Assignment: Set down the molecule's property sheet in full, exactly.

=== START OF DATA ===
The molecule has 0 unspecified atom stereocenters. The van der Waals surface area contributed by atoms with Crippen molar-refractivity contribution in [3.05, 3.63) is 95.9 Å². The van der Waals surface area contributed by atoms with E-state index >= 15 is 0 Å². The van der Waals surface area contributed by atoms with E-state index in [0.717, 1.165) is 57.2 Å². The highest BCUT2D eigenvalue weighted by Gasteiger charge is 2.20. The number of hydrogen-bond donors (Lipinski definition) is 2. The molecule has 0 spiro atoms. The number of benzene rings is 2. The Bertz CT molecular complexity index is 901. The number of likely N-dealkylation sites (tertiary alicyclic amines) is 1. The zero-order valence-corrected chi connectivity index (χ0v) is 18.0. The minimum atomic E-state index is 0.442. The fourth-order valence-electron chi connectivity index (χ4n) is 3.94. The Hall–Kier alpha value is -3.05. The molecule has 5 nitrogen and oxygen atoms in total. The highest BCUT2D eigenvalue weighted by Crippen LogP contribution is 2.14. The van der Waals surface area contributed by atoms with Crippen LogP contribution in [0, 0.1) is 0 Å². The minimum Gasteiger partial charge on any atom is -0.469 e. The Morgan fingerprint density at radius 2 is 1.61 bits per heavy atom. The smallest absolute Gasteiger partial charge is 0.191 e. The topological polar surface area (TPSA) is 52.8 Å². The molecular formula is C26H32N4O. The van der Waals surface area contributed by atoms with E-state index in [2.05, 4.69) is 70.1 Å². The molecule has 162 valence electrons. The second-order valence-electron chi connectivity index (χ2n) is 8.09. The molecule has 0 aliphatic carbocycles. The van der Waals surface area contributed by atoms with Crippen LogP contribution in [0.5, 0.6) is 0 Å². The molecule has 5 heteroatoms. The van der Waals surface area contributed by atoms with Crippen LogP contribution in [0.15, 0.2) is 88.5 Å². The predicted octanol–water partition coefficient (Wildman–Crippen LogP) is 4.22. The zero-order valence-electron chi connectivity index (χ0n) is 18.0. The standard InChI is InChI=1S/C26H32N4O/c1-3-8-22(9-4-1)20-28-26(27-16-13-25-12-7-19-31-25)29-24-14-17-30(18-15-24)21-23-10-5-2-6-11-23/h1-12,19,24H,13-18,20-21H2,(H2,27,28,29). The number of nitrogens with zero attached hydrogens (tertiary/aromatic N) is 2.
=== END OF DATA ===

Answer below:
The molecule has 0 unspecified atom stereocenters. The van der Waals surface area contributed by atoms with Crippen molar-refractivity contribution in [3.05, 3.63) is 95.9 Å². The van der Waals surface area contributed by atoms with E-state index >= 15 is 0 Å². The van der Waals surface area contributed by atoms with E-state index in [0.717, 1.165) is 57.2 Å². The highest BCUT2D eigenvalue weighted by Gasteiger charge is 2.20. The number of hydrogen-bond donors (Lipinski definition) is 2. The molecule has 0 spiro atoms. The number of benzene rings is 2. The Bertz CT molecular complexity index is 901. The number of likely N-dealkylation sites (tertiary alicyclic amines) is 1. The zero-order valence-corrected chi connectivity index (χ0v) is 18.0. The minimum atomic E-state index is 0.442. The fourth-order valence-electron chi connectivity index (χ4n) is 3.94. The Hall–Kier alpha value is -3.05. The molecule has 5 nitrogen and oxygen atoms in total. The highest BCUT2D eigenvalue weighted by Crippen LogP contribution is 2.14. The van der Waals surface area contributed by atoms with Crippen LogP contribution in [0, 0.1) is 0 Å². The minimum Gasteiger partial charge on any atom is -0.469 e. The Morgan fingerprint density at radius 2 is 1.61 bits per heavy atom. The smallest absolute Gasteiger partial charge is 0.191 e. The topological polar surface area (TPSA) is 52.8 Å². The molecular formula is C26H32N4O. The van der Waals surface area contributed by atoms with E-state index in [2.05, 4.69) is 70.1 Å². The molecule has 162 valence electrons. The second-order valence-electron chi connectivity index (χ2n) is 8.09. The molecule has 0 aliphatic carbocycles. The van der Waals surface area contributed by atoms with Crippen LogP contribution in [0.5, 0.6) is 0 Å². The molecule has 5 heteroatoms. The van der Waals surface area contributed by atoms with Crippen LogP contribution in [0.15, 0.2) is 88.5 Å². The predicted octanol–water partition coefficient (Wildman–Crippen LogP) is 4.22. The zero-order valence-electron chi connectivity index (χ0n) is 18.0. The standard InChI is InChI=1S/C26H32N4O/c1-3-8-22(9-4-1)20-28-26(27-16-13-25-12-7-19-31-25)29-24-14-17-30(18-15-24)21-23-10-5-2-6-11-23/h1-12,19,24H,13-18,20-21H2,(H2,27,28,29). The number of nitrogens with zero attached hydrogens (tertiary/aromatic N) is 2.